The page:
To this extensive record that psychologists were active and central participants in some of the worst of the Bush administration's abuses, Dr. Brehm contrasts her faith:
"'We have great confidence that at least most of our members are really good people and that they would not do bad things,' Brehm said, adding her belief that psychologists had the ability to be heroes in fighting against torture."
Given the historical record, Dr. Brehm's belief only makes sense if the words "heroes," "against," and "torture" no longer mean what they used to mean.
Another of Dr. Brehm's statements is similarly astounding, given that she is a social psychologist:
"'All of our ethical policies are based on individual responsibility,' Brehm said. 'If you violate the behaviors that are prescribed then, if it is a serious violation, we'll kick you out of the association and you may not be able to make a living anymore. It is that basic.'"
Social psychologists are taught from the first day that the social environment often overrules individual behavioral tendencies. Those in abuse-generating situations are likely to participate in abuse. Social psychologists routinely study why "good" people do "bad" things. There is no evidence that psychologists are uniquely able to resist these pressures. Indeed, at the APA Convention last August, Craig Haney, a social psychologist who studies the US criminal justice system, stated that in 30 years of research in prisons, he knew of not a single instance in which a psychologist stopped existing abuse.
Dr. Brehm, like the rest of the APA leadership, ignores that we live in a country which, at this time, is committed to detainee abuse as national policy. Those aiding interrogations in that system are, at best, complicit in the numerous abuses we know are occurring: the kidnapping of detainees from around the world, the purchase of detainees, the lack of any legal rights, the removal of the centuries-old right to habeas corpus, not to mention the abusive interrogations. Rather than denouncing this organized regime, the APA talks obsessively about "influencing policy" through engagement, but has precious little to show for it. The CIA still tortures, using the techniques that were designed by psychologists. We all know it. The press reports on it. But the APA has yet to utter a word condemning these misuses of psychological knowledge and expertise.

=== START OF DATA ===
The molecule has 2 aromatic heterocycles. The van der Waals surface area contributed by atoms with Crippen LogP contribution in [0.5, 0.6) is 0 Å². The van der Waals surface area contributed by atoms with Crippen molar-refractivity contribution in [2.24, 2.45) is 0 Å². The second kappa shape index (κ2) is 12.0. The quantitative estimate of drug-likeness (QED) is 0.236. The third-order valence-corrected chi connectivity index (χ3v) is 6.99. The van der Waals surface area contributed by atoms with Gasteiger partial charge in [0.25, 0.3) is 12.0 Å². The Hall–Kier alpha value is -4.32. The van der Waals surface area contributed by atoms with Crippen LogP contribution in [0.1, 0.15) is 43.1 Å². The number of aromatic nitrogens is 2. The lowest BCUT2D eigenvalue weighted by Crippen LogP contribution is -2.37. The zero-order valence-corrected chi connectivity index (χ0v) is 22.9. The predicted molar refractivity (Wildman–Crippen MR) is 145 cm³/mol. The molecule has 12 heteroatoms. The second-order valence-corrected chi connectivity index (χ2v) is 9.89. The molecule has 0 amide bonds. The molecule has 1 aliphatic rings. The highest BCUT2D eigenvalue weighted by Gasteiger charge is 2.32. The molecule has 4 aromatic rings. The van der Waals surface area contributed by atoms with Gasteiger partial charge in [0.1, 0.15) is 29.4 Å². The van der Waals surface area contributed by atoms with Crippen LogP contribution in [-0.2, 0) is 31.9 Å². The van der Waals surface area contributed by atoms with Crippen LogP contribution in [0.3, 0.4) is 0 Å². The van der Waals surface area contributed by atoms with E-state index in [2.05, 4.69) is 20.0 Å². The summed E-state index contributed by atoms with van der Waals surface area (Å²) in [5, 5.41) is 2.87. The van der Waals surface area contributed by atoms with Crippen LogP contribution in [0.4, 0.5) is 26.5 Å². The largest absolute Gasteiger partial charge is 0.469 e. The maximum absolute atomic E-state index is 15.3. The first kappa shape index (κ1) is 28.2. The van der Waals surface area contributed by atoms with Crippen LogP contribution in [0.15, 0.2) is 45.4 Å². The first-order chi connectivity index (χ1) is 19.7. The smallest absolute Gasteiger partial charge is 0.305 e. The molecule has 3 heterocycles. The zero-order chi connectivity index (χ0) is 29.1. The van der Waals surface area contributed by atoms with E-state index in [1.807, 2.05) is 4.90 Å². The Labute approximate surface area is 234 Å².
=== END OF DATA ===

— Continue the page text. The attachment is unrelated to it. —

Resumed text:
Jane Mayer, in an august 8, 2007 Democracy Now! interview pointed out that not only the knowledge and expertise but the prestige of psychology was central to the Bush administration's torture regime. The administration figures who ordered torture hoped psychologist participation would prove to be a "get out of jail free" card in the event of future investigation of and trial for their crimes:
"if you take a look at the so-called torture memos, the forty pages or so of memos that were written by Jay Bybee and John Yoo way back right after 9/11, and you take a look at how they — they're busy looking at the Convention Against Torture, basically, it seems, trying to figure a way around it. One of the things they argued, these lawyers from the Justice Department, is that if you don't intend to torture someone, if your intention is not just to inflict terrible pain on them but to get information, then you really can't be necessarily convicted of torture.